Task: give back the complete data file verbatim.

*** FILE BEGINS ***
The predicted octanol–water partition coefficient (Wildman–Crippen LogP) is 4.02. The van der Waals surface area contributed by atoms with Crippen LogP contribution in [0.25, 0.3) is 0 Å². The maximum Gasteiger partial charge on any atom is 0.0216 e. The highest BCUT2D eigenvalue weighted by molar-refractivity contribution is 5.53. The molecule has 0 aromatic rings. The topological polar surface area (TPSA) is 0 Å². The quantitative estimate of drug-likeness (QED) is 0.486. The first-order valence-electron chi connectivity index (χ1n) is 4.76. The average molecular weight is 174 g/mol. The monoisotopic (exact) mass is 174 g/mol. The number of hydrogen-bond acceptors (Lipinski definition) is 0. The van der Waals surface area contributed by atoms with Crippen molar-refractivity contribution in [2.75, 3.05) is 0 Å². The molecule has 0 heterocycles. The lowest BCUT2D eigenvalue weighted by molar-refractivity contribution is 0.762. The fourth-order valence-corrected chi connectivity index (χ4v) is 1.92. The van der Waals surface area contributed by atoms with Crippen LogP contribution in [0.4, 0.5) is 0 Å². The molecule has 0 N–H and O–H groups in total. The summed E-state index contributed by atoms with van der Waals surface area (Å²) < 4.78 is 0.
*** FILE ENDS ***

The predicted octanol–water partition coefficient (Wildman–Crippen LogP) is 4.02. The van der Waals surface area contributed by atoms with Crippen LogP contribution in [0.25, 0.3) is 0 Å². The maximum Gasteiger partial charge on any atom is 0.0216 e. The highest BCUT2D eigenvalue weighted by molar-refractivity contribution is 5.53. The molecule has 0 aromatic rings. The topological polar surface area (TPSA) is 0 Å². The quantitative estimate of drug-likeness (QED) is 0.486. The first-order valence-electron chi connectivity index (χ1n) is 4.76. The average molecular weight is 174 g/mol. The monoisotopic (exact) mass is 174 g/mol. The number of hydrogen-bond acceptors (Lipinski definition) is 0. The van der Waals surface area contributed by atoms with Crippen molar-refractivity contribution in [2.75, 3.05) is 0 Å². The molecule has 0 heterocycles. The lowest BCUT2D eigenvalue weighted by molar-refractivity contribution is 0.762. The fourth-order valence-corrected chi connectivity index (χ4v) is 1.92. The van der Waals surface area contributed by atoms with Crippen LogP contribution in [0.4, 0.5) is 0 Å². The molecule has 0 N–H and O–H groups in total. The summed E-state index contributed by atoms with van der Waals surface area (Å²) < 4.78 is 0.